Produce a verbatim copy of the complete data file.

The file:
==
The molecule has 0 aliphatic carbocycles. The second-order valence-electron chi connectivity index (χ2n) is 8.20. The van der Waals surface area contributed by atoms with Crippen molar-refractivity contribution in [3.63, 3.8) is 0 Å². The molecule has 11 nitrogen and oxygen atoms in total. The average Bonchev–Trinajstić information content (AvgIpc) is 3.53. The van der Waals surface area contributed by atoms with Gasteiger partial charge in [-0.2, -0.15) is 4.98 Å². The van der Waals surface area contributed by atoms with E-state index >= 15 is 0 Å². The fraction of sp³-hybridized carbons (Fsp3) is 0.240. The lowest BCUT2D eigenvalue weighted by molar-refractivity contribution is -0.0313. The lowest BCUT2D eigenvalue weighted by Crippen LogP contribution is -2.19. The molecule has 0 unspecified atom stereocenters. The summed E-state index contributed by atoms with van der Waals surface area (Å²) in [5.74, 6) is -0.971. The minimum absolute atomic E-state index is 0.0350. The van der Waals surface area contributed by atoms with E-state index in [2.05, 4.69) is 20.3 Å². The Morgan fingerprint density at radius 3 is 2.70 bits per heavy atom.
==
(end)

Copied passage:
The molecule has 0 aliphatic carbocycles. The second-order valence-electron chi connectivity index (χ2n) is 8.20. The van der Waals surface area contributed by atoms with Crippen molar-refractivity contribution in [3.63, 3.8) is 0 Å². The molecule has 11 nitrogen and oxygen atoms in total. The average Bonchev–Trinajstić information content (AvgIpc) is 3.53. The van der Waals surface area contributed by atoms with Gasteiger partial charge in [-0.2, -0.15) is 4.98 Å². The van der Waals surface area contributed by atoms with E-state index >= 15 is 0 Å². The fraction of sp³-hybridized carbons (Fsp3) is 0.240. The lowest BCUT2D eigenvalue weighted by molar-refractivity contribution is -0.0313. The lowest BCUT2D eigenvalue weighted by Crippen LogP contribution is -2.19. The molecule has 0 unspecified atom stereocenters. The summed E-state index contributed by atoms with van der Waals surface area (Å²) in [5.74, 6) is -0.971. The minimum absolute atomic E-state index is 0.0350. The van der Waals surface area contributed by atoms with E-state index in [2.05, 4.69) is 20.3 Å². The Morgan fingerprint density at radius 3 is 2.70 bits per heavy atom.